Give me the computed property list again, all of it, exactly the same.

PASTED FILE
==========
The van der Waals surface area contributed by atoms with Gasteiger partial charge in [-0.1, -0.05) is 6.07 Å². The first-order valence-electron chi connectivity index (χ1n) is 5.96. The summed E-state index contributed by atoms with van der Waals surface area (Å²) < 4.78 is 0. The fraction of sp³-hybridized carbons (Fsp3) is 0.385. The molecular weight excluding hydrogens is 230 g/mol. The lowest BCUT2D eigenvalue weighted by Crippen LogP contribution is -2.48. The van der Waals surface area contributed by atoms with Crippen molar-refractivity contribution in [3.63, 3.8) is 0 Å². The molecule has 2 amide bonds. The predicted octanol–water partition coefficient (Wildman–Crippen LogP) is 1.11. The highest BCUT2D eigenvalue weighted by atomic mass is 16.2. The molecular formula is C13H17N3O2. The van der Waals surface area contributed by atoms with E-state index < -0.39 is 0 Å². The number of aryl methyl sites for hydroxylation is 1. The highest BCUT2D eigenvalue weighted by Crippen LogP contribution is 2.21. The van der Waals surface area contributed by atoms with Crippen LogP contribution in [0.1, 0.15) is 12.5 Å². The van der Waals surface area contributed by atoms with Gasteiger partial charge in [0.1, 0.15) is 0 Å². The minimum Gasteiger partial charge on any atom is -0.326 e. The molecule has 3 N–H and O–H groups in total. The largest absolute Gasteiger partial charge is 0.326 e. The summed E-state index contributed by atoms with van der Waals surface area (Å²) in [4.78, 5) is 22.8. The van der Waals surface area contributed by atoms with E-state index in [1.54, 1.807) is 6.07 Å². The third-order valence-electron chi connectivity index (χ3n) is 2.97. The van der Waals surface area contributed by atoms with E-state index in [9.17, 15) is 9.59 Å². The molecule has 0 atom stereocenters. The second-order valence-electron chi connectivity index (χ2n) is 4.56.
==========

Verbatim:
The van der Waals surface area contributed by atoms with Gasteiger partial charge in [-0.1, -0.05) is 6.07 Å². The first-order valence-electron chi connectivity index (χ1n) is 5.96. The summed E-state index contributed by atoms with van der Waals surface area (Å²) < 4.78 is 0. The fraction of sp³-hybridized carbons (Fsp3) is 0.385. The molecular weight excluding hydrogens is 230 g/mol. The lowest BCUT2D eigenvalue weighted by Crippen LogP contribution is -2.48. The van der Waals surface area contributed by atoms with Crippen molar-refractivity contribution in [3.63, 3.8) is 0 Å². The molecule has 2 amide bonds. The predicted octanol–water partition coefficient (Wildman–Crippen LogP) is 1.11. The highest BCUT2D eigenvalue weighted by atomic mass is 16.2. The molecular formula is C13H17N3O2. The van der Waals surface area contributed by atoms with E-state index < -0.39 is 0 Å². The number of aryl methyl sites for hydroxylation is 1. The highest BCUT2D eigenvalue weighted by Crippen LogP contribution is 2.21. The van der Waals surface area contributed by atoms with Crippen LogP contribution in [0.1, 0.15) is 12.5 Å². The van der Waals surface area contributed by atoms with Gasteiger partial charge in [0.1, 0.15) is 0 Å². The minimum Gasteiger partial charge on any atom is -0.326 e. The molecule has 3 N–H and O–H groups in total. The largest absolute Gasteiger partial charge is 0.326 e. The summed E-state index contributed by atoms with van der Waals surface area (Å²) in [4.78, 5) is 22.8. The van der Waals surface area contributed by atoms with E-state index in [1.54, 1.807) is 6.07 Å². The third-order valence-electron chi connectivity index (χ3n) is 2.97. The van der Waals surface area contributed by atoms with E-state index in [9.17, 15) is 9.59 Å². The molecule has 0 atom stereocenters. The second-order valence-electron chi connectivity index (χ2n) is 4.56.